"For these reasons, and for many more, I for one have come to believe in going back to fundamentals. Such is the general idea of this book. I wish to deal with my most distinguished contemporaries, not personally or in a merely literary manner, but in relation to the real body of doctrine which they teach. I am not concerned with Mr. Rudyard Kipling as a vivid artist or a vigorous personality; I am concerned with him as a Heretic--that is to say, a man whose view of things has the hardihood to differ from mine. I am not concerned with Mr. Bernard Shaw as one of the most brilliant and one of the most honest men alive; I am concerned with him as a Heretic--that is to say, a man whose philosophy is quite solid, quite coherent, and quite wrong. I revert to the doctrinal methods of the thirteenth century, inspired by the general hope of getting something done.
Suppose that a great commotion arises in the street about something, let us say a lamp-post, which many influential persons desire to pull down. A grey-clad monk, who is the spirit of the Middle Ages, is approached upon the matter, and begins to say, in the arid manner of the Schoolmen, "Let us first of all consider, my brethren, the value of Light. If Light be in itself good--" At this point he is somewhat excusably knocked down. All the people make a rush for the lamp-post, the lamp-post is down in ten minutes, and they go about congratulating each other on their unmediaeval practicality. But as things go on they do not work out so easily. Some people have pulled the lamp-post down because they wanted the electric light; some because they wanted old iron; some because they wanted darkness, because their deeds were evil. Some thought it not enough of a lamp-post, some too much; some acted because they wanted to smash municipal machinery; some because they wanted to smash something. And there is war in the night, no man knowing whom he strikes. So, gradually and inevitably, today, tomorrow or the next day, there comes back the conviction that the monk was right after all, and that all depends on what is the philosophy of Light. Only what we might have discussed under the gas-lamp, we now must discuss in the dark."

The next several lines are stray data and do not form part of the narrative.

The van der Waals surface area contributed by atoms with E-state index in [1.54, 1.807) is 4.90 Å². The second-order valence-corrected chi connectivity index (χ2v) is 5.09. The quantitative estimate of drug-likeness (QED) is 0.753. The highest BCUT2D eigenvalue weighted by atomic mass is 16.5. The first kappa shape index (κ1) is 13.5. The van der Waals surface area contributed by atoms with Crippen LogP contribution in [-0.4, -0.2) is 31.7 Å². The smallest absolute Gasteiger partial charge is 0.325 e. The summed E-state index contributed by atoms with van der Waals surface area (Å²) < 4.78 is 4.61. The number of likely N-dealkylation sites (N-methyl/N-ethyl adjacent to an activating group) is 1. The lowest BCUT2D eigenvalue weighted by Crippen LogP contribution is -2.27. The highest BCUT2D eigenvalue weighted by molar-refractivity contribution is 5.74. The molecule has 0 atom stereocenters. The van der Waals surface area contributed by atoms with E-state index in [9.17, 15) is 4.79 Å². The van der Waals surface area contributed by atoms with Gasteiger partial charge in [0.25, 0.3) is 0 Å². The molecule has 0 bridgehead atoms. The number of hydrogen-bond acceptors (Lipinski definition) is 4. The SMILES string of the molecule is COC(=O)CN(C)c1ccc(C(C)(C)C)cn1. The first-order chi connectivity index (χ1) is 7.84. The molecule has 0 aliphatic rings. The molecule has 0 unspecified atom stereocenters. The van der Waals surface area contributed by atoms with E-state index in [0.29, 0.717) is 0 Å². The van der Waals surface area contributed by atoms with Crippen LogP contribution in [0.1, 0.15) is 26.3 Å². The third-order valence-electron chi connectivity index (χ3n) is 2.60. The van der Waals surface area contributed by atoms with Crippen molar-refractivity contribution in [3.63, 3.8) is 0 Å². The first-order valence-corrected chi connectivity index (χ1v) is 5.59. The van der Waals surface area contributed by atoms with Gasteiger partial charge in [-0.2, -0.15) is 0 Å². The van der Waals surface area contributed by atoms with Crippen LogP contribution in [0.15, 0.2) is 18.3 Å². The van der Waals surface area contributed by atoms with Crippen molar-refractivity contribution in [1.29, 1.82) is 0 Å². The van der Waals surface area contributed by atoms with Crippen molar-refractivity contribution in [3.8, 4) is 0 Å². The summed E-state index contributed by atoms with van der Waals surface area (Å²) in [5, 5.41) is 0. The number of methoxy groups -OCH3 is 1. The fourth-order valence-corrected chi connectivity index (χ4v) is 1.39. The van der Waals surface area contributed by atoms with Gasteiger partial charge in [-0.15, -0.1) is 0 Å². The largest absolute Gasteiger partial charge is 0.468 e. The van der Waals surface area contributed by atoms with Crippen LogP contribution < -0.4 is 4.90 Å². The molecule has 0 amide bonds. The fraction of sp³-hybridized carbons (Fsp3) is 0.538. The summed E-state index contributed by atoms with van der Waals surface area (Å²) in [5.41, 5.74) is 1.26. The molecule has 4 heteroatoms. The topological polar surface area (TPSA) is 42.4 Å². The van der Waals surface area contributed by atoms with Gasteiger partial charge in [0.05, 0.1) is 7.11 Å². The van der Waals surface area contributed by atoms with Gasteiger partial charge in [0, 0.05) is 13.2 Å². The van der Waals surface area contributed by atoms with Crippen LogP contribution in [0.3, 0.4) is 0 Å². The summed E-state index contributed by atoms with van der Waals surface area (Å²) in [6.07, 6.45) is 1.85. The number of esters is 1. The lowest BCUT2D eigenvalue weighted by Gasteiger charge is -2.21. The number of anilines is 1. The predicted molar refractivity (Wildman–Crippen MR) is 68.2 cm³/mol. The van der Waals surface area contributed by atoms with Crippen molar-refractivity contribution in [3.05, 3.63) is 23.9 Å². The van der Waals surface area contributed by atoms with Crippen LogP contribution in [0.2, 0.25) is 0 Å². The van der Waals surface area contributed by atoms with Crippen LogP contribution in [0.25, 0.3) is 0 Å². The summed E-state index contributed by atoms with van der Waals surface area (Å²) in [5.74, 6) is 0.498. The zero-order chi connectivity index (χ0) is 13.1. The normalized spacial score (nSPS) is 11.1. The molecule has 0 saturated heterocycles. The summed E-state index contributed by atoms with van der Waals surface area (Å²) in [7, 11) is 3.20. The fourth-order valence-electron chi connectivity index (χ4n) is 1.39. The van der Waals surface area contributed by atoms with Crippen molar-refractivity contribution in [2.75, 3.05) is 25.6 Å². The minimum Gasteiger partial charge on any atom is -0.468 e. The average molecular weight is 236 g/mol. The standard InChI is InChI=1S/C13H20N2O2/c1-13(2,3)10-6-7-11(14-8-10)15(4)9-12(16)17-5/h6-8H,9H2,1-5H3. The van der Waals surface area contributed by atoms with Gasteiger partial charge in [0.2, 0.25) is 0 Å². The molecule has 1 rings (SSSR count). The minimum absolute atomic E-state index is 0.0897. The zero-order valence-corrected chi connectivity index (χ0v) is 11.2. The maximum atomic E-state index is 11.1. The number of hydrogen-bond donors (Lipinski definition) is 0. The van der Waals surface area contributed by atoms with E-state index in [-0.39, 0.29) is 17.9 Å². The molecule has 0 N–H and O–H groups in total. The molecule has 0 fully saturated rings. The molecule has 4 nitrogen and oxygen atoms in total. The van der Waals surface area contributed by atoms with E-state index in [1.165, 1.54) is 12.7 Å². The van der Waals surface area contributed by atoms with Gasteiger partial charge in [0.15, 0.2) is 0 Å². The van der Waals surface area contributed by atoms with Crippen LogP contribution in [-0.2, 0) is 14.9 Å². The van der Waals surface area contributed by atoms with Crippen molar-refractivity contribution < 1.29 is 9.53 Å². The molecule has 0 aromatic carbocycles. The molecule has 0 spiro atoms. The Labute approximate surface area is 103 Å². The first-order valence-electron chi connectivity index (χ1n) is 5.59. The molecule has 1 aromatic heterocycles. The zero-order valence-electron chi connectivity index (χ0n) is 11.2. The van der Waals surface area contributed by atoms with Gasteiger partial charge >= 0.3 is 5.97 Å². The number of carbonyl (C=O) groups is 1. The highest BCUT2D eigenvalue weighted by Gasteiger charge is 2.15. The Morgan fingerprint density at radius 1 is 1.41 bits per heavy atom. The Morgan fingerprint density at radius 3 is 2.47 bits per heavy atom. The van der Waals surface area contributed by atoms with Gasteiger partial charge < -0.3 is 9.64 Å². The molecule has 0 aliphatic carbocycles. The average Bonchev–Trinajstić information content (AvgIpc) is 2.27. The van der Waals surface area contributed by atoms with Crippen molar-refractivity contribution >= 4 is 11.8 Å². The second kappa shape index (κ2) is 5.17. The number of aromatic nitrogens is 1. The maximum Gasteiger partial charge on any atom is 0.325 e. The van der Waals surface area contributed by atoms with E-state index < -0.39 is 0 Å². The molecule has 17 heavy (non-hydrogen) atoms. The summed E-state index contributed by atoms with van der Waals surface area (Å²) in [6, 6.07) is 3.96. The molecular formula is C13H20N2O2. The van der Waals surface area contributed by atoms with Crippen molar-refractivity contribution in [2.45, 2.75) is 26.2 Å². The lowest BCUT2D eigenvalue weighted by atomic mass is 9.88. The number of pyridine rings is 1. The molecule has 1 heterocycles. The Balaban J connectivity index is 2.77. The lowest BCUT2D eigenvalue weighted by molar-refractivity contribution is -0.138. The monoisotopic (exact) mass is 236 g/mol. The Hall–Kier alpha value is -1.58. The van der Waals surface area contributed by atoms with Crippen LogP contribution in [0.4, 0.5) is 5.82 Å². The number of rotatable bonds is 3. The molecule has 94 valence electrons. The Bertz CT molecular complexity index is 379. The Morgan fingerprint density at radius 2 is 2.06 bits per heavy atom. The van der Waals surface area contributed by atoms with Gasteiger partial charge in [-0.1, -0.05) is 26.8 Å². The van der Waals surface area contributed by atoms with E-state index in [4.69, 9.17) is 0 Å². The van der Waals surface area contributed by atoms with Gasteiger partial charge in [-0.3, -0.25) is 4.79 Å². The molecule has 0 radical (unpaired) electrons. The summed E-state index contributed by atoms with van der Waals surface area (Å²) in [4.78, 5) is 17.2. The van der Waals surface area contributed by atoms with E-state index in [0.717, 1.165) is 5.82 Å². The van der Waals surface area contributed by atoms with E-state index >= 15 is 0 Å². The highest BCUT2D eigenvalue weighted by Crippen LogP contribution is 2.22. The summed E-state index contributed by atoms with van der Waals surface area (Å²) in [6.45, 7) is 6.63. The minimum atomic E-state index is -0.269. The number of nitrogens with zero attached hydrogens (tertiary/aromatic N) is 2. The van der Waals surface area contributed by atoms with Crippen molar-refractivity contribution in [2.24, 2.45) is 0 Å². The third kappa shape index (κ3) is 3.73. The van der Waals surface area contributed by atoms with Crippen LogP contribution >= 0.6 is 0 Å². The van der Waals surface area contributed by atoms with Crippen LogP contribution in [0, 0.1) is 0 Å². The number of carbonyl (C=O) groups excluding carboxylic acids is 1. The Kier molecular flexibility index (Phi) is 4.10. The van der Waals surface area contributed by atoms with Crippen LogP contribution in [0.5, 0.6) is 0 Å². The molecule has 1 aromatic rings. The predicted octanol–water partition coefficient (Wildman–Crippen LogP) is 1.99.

(Chesterton. "Heretics". Introductory Remarks, last two paragraphs.)
This would be something like talking about Humpty Dumpty falling of the wall, and how on earth to you put things back together again. Applebaum talks about this in relation to the post-Soviet era in Eastern Europe. When you have ruined the institutions, what will you have left and what will you do to rebuild society? These experiments are very expensive, the damage untold. Always they begin by isolating people from each other. Is that the first thing that happens when the light is out?
I am not sure about the doctrinal methods of the thirteenth century. Luther may have had some problems with those, too. A Reformation was necessitated quite soon, with the scholastics ready to be thrown outwith their non-sense. Maybe Chesterton is even engaging in some anti-protestant screed here. The scholastics were not Luther's and the Renaissance's men, nor Anselm, nor Aristotle. Philosophy is just not the path to freedom in Christ. We cannot think our way to redemption. Nevertheless, it makes sense to me to be cautious and not throw out the Light with the lamp-post. Very simply: the concepts need to be revealed and Biblical.
(Here, by the way Applebaum writes about the Ukrainian crisis.)
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